Presentation on theme: "“Let me tell you a story” Using narrative to engage in the classroom Dr Elaine Clark Manchester Business School."— Presentation transcript:
“Let me tell you a story” Using narrative to engage in the classroom Dr Elaine Clark Manchester Business School
A story of Ali
The next day… “ I just wanted to say that in all my time here, I have never met a lecturer who seemed so interested in us and if this is anything to go by, I am really looking forward to the rest of the course!”
Using narrative in teaching Personal story – call to action Metaphor – to enliven, engage, offer another perspective and encourage reflection Turning information into stories – Exemplifies – Relates to real world – Offers alternative perspectives Case histories Mini, midi and maxi
Hearing student stories Lifelines Reflective journals Examples from their own lives Pictorially
3 minutes There are many different types of story In groups of 3 -4, what would you say are the key features which they all share?
“We are the choices that we make”
In 2s… Remember a challenge which you have faced. Remember where you were, what you saw, how you felt. Why was it a ‘challenge’? What choice did you have to make? What was the outcome? Tell the story of that challenge to your partner
Listener Thank them for sharing their story How did their story make you feel? Did their story paint a picture? Was the challenge clear? Was it clear what the choice was which was made? What does that choice tell you? Do you feel that you know a little about this person now?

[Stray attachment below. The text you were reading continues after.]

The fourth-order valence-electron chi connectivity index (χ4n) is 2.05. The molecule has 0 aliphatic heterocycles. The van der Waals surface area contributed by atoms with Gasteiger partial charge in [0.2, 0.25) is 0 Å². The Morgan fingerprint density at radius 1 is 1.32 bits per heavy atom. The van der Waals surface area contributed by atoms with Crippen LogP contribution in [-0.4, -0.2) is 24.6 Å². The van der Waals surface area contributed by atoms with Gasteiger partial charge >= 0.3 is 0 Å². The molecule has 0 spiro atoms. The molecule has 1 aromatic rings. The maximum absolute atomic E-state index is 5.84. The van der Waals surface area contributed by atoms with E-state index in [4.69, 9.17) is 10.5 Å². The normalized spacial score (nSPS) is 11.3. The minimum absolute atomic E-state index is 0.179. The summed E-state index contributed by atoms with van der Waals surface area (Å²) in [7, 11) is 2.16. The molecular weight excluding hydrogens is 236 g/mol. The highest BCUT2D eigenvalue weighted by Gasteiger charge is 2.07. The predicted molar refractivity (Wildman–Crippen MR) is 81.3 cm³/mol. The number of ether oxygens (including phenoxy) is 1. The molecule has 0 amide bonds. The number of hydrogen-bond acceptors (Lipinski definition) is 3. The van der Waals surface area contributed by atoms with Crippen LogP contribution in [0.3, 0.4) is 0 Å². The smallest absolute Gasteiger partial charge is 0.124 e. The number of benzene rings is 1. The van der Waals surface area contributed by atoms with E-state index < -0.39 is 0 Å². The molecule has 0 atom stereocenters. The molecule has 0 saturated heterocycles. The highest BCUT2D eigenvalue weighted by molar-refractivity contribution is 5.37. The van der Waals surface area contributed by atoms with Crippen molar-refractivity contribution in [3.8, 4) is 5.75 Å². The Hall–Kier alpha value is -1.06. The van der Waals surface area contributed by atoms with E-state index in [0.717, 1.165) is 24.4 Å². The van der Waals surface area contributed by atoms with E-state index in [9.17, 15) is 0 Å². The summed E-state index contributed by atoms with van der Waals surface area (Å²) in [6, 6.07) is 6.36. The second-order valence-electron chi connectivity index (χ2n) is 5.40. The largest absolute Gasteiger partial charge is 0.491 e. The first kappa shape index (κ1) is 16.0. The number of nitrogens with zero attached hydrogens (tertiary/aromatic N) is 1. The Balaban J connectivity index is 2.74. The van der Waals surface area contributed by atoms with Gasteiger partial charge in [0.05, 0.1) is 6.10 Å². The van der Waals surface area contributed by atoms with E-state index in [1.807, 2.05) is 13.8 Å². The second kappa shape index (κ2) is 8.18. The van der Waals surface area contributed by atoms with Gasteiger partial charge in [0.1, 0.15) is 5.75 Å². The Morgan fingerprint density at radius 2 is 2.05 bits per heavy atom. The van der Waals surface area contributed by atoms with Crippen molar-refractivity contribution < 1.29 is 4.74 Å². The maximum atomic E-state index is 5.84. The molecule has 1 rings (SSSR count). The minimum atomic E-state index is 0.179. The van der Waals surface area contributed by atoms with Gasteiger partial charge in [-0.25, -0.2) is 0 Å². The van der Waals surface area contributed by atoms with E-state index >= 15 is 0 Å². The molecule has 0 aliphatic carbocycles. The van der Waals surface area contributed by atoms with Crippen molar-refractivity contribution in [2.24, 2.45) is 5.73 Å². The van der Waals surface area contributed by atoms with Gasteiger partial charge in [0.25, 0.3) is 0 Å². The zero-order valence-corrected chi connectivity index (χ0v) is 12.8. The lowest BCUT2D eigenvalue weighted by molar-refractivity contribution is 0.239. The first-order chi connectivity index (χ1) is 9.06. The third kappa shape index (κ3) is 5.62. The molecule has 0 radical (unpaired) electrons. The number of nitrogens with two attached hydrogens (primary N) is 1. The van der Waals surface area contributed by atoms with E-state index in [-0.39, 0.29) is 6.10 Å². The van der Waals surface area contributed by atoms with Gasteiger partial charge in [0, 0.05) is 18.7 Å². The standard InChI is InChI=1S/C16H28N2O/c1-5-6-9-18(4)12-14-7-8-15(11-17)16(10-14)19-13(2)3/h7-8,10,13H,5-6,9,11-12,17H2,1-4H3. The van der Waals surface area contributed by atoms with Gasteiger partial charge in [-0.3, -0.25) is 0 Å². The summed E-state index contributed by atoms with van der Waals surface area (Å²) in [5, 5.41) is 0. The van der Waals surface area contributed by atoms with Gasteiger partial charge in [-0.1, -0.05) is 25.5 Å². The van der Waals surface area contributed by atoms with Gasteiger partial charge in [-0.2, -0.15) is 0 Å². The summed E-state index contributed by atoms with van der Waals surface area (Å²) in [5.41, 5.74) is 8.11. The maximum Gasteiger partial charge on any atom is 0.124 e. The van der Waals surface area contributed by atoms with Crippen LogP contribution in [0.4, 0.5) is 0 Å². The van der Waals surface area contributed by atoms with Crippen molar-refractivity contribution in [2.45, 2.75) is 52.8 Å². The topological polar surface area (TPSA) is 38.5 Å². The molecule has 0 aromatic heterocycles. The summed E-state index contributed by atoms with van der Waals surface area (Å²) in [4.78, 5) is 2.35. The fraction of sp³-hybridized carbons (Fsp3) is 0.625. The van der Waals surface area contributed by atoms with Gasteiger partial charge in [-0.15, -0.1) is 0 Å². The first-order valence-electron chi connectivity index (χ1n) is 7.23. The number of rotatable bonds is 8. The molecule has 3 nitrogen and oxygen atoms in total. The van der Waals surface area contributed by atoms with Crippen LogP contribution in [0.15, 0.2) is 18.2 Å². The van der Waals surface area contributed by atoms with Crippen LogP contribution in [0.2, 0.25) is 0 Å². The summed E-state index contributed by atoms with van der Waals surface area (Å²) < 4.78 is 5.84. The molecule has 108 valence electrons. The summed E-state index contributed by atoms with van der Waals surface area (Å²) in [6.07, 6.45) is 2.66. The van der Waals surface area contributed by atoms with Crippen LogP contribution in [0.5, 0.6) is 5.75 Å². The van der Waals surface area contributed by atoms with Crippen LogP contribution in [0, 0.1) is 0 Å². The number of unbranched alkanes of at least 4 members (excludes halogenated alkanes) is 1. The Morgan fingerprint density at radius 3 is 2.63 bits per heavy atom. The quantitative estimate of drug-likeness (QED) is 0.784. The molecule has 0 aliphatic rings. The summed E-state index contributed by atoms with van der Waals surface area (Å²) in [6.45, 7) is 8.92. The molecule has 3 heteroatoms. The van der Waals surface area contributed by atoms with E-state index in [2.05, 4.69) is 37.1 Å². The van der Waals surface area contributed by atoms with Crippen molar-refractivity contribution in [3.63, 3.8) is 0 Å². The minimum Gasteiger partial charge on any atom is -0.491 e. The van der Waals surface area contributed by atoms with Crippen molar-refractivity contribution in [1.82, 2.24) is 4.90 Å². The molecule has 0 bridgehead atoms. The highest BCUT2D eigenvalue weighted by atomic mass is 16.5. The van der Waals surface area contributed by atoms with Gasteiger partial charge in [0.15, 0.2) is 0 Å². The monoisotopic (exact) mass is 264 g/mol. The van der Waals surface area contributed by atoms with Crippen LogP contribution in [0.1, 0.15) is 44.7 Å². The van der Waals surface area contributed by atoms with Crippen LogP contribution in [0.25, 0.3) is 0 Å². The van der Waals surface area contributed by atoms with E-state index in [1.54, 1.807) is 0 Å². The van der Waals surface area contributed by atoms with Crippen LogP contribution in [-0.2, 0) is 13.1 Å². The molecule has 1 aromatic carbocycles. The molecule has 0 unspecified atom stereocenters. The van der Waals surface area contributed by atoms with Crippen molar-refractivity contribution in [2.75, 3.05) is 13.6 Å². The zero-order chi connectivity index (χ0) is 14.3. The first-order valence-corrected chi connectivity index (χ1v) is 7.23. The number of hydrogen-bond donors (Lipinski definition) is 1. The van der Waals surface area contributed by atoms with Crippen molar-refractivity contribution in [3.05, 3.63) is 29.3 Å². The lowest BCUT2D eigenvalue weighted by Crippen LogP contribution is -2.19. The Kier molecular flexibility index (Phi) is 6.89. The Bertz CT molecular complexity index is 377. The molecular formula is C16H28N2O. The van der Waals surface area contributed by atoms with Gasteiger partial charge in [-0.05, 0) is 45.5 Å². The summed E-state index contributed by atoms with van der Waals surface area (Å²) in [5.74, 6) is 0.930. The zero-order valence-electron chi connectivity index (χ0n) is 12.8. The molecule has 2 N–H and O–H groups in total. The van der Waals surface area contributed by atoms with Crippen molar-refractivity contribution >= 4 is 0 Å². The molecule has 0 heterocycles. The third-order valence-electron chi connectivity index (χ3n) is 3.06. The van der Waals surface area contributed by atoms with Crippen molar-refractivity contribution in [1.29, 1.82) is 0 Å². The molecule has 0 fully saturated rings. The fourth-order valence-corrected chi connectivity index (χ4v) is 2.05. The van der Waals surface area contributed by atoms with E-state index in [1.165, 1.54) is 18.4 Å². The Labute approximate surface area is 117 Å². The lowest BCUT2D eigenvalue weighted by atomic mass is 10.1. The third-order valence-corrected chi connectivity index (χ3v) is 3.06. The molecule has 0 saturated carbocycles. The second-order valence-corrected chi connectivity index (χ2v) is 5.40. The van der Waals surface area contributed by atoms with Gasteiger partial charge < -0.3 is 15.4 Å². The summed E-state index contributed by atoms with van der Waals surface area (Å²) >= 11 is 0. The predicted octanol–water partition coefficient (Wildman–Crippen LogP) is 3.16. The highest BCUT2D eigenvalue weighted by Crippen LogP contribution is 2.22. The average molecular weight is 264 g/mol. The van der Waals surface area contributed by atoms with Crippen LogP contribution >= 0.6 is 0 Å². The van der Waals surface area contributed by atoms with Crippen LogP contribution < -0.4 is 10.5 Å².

Using stories… What stories currently exist within your discipline? Which stories could you use? What would you like to know more about? Be prepared to feedback
Elaine’s top ten… 1 You all have unique stories to tell, stories which can engage and inspire our students
2. Choose your story well Know your audience Be clear about your objectives
4. Plan the journey
5. Paint the picture…. Good stories are specific, they paint a picture, they evoke a time, a mood, a colour.
6. Use stories to transform ideas/information into meaning Aah…hah!!!
7. Collect suitable stories/memories
8. Develop your own skills as a storyteller
9. Use your student stories They have many!!!!
10. When all else fails, just breathe
Some useful references/reading… Barton, J (1984) Playing Shakespeare, London and New York, Methuen Brook, P (1961) An Empty Space London, Methuen. Clandinin, D.Jean and Connelly, M (1990) Stories of Experience and Narrative Inquiry Educational Researcher. Vol 19, No 5 pp2-14 Denning, S (2004): "Telling Tales," Harvard Business Review, May 2004, Vol. 82, Iss. 5, pp ) Denning, S (2007) The Secret Language of Leadership Wiley; San Francisco Gabriel, Y (2000) Storytelling in Organisations: Facts, Fictions and Fantasies Oxford University Press, Oxford Ganz, M (2005) Why David sometimes wins in Messick, D.M and Kramer, R.M (2005) The Psychology of Leadership: New Perspectives and Research London: Lawrence Erlbaum Associates McAdams D.P (1993) The Stories we live by The Guilford Press: New York Moon, J A (2010) Using story in Higher Education and Professional Development Oxford: Routledge Peck, E and Dickinson, H (2009) Performing Leadership Macmillan: Basingstoke Parkin, M (1998) Tales for Trainers London: Kogan Page Polkinghorne, D. E (1988) Narrative Knowing and the Human Sciences State Univ. of New York Press: Albany Seely Brown, J; Denning, S; Groh, K; Prusak, L (2005) Storytelling in organisations Elsevier- Butterworth Heinemann, Oxford Weick, K (1995) Sensemaking in Organizations: Foundations for Organizational Science Sage: California